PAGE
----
Mountain bikers have been making lots of noise lately about the 2021 Chisel Comp, produced by the U.S.-based company Specialized. Lightweight and stiff, the new Chisel Comp perfectly balanced, designed to handle rough terrain with ease. This might explain why the model sold out more or less immediately.
For years, American Hydroformers has been using tubular hydroforming in the automotive industry, appliance industry, and other industries to convert multi-part assemblies into hydroformed parts that are light and durable. Our ability to use hydroforming effectively allows us to create simple and complex parts that we would not be able to create using conventional or traditional forming methods.
If you take time to check out the best and newest bikes on the market, from dirt bikes to street bikes to racing bikes, you’ll find most of them have one thing in common.
They all have hydroformed components.
Take, for example, the 2020 Polygon Cleo 2.
Creating bellows with tube hydroforming. At American Hydroformers, we are excited to have tube hydroforming as one of our popular services. If you are not sure what tube hydroforming is, we are glad you stopped here.
Earlier this year, we discussed what the COVID-19 global pandemic could mean for the world of hydroforming, particularly on the friction stir welding market.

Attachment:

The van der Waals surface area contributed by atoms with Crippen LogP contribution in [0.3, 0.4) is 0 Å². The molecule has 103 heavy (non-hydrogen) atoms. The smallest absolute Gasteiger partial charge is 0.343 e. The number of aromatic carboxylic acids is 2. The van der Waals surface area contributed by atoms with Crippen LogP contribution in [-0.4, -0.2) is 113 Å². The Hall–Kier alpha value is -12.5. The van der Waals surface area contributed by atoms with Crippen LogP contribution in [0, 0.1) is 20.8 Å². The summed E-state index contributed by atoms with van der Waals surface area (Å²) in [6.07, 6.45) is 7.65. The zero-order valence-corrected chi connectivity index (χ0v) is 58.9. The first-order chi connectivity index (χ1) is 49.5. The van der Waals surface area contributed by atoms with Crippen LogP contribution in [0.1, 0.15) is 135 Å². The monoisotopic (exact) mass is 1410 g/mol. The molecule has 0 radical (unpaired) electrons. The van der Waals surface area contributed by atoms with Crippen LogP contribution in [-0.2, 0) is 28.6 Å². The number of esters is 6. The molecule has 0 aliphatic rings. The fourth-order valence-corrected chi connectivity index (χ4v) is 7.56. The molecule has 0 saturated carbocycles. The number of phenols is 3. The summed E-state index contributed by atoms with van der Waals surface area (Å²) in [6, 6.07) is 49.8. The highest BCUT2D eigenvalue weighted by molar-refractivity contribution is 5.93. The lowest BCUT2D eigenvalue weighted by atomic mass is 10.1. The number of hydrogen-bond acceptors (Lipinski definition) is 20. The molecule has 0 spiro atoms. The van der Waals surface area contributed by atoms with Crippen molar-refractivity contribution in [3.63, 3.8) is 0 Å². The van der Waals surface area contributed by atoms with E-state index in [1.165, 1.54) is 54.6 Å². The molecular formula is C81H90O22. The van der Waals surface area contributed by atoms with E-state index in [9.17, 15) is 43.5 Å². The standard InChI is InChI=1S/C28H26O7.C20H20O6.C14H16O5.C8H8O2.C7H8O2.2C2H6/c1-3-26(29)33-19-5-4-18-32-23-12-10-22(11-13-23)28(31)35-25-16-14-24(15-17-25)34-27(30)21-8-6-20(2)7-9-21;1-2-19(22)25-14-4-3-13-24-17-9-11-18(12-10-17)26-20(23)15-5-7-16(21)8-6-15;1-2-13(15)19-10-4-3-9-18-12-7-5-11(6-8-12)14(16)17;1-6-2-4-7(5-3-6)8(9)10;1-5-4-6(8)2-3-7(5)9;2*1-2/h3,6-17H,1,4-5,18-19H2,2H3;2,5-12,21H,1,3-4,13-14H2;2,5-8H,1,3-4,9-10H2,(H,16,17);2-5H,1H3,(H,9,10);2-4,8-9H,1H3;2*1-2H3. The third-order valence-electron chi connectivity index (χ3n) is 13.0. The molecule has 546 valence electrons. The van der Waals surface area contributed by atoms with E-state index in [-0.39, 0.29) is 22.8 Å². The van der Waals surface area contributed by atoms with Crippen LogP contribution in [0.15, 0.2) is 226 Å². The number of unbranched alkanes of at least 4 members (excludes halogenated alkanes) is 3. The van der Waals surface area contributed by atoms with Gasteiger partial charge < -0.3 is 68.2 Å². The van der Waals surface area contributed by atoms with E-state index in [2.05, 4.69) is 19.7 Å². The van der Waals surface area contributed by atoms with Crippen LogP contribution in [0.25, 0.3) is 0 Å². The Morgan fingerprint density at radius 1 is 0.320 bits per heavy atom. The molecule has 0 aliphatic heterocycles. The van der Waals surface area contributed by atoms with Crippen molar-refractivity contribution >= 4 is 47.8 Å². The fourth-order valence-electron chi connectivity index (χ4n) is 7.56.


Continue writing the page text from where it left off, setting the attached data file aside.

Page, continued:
Today, we intend to discuss the hydroforming market as a whole.
Right now, we’re all keeping an eye on our bottom lines. With the economy still in flux due to the shakeup brought on by COVID-19, we’re all doing what we can to keep ourselves in the black.
One step you could consider is Finite Element Analysis (FEA).
Those who invest in application generally save time and money in the long run.
How hydroforming works and what it is. Hydroforming is a cost-efficient way of transforming and shaping ductile metals (like aluminum and stainless steel) into lightweight, sturdy pieces. It uses fluid pressure in place of punches and dies.
In one form or another, welding has been around for hundreds of years.
According to the book Friction Stir Welding: From Basics to Applications, “Although joining pieces together can be traced back more than 2,000 years, welding emerged as a viable manufacturing process only in the late 1800s.” It was not until the 1990s, however, that the method we know as friction stir welding emerged.
In that sense, it’s a “newer” technology.